Six

I’ve just returned from today’s radiotherapy session – R24/6.

Six sessions left to go.

And it can’t go quickly enough as far as I’m concerned.

I’m so, so tired.

Plus, the side effects are now stacking on top of each other to cause me problems – like seven angry squirrels on each other’s shoulders inside a buttoned-up raincoat.

The outside of my neck is red, hot and painful to the touch.  Being the ginger variety of human, sunburn has always been part of my life – usually followed by bouts of heat-stroke induced soaring temperatures where I hallucinate that I’m zooming between the corners of the bedroom ceiling in one of two racing cars (I want the yellow car, not the red one!)

This feels just like sunburn.  No Formula One level fever yet, but I’ll have to keep an eye on that as once I hit 38 degrees, that’s me being admitted to hospital (chemo rules).

The inside of my throat is now almost completely constricted, and swallowing is pure agony.

Even sips of water feel like daggers.

But, I HAVE to keep trying.  If I don’t, I’ve been told I could lose my reflux completely – and with that finally goes the voice.  Cue weeks of speech and swallowing therapy to be added to the end of this malarky.

I really don’t want that to happen.

And then, there are the ulcers.

Be pleased, dear reader, that I can’t speak well at the moment and therefore I am typing this blog post, rather than using any form of dictation system.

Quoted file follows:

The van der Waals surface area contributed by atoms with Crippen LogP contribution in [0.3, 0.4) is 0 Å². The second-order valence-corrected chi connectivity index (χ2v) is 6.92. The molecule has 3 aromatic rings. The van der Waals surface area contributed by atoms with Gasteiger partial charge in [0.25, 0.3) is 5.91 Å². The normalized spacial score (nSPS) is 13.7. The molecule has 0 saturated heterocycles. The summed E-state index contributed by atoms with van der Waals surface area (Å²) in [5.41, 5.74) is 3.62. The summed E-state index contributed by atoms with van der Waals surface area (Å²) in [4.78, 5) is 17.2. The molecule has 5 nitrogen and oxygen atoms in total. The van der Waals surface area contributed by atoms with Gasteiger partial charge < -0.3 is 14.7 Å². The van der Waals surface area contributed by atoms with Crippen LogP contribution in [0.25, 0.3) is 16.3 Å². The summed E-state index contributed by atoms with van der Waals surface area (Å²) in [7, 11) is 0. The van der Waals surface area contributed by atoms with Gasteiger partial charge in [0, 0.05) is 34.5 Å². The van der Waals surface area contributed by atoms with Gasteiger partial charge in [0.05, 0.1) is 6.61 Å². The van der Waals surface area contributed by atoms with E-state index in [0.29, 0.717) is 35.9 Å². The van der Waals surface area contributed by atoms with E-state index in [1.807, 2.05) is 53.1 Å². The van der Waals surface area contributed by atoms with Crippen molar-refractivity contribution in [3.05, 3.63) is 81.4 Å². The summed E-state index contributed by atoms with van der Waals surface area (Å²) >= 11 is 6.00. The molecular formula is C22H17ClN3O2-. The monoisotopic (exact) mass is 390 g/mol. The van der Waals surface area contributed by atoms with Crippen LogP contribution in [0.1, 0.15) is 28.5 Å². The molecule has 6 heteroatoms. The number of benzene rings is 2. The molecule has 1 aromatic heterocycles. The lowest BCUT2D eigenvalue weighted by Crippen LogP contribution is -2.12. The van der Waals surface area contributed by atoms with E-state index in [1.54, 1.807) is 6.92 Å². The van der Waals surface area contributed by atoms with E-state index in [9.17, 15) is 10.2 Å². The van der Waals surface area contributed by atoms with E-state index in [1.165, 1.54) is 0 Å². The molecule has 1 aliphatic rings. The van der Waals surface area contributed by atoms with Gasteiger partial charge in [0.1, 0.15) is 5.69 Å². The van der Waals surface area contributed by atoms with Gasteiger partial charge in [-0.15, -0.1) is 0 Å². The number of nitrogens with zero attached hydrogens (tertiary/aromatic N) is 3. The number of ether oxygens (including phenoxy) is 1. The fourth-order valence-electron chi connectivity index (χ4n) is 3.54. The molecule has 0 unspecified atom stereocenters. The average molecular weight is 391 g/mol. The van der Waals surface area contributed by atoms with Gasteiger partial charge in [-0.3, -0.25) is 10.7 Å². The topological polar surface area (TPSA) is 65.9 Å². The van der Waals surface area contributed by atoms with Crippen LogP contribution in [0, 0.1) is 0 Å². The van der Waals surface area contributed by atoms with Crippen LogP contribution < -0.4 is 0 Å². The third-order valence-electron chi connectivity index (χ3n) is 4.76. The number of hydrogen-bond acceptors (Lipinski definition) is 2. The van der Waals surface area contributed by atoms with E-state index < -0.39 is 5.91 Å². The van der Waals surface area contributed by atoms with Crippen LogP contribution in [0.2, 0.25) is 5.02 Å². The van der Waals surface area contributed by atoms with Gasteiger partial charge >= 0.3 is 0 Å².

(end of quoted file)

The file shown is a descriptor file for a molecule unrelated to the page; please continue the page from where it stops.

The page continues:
For that would have picked up the name I just called those ulcers, and most of you would now be running for the hills, horrified that a gentle, caring children’s author could even know of such a word, let alone scream it out loud.

As for the rest of you – those with sterner stomachs and minds of experience – you’d probably just be wondering how much you would have a pay the gorilla just to wear something like that, never mind operate the mincer blades.

In short: the ulcers hurt.

A lot.

And the constant mucus…

Which – today – comes with a free gift of blood every single time I cough!

Cancer.  The disease that keeps on giving.

However, the day wasn’t a complete waste.  My good friend Alison was kind enough to take me to hospital today.

Alison and I have known each other for years.  In fact, since the day we both joined the cast of Buddy: The Buddy Holly Story in London’s glitzy West End.

May 1994, if I recall correctly.

I’d just been summoned to the wardrobe department of the Victoria Palace Theatre to be fitted for my Clearlake MC costume, arriving just as Alison (although I didn’t know her name then) was getting re-dressed after her appointment.

“Oh, hello!” she grinned.  “You’ve just missed the good bit!”

We’ve been great mates ever since.  We’ve lived together in both London and Toronto, shared tour accommodation, and attended each other’s weddings.

Tommy Steve and Alison

That’s me as Clearlake MC on the left of the above picture – onstage in Buddy, introducing our musical director Steve Gibb as Jack Daw, and Alison as one of The Snowbirds.

So, that was today.

I’m utterly exhausted now, and may attempt a nap before the nutritionist is due to visit at 4pm.  After which, I have some actual writing work to do this evening.

Looking forward to that!

But, for now…

ZZZZZZZZZ!

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2 Comments


  1. If my math is right, you are halfway through. YES. Glad you had such excellent company.

    Reply

  2. I hope you kept THAT tartan jacket !

    🙂 x

    Reply

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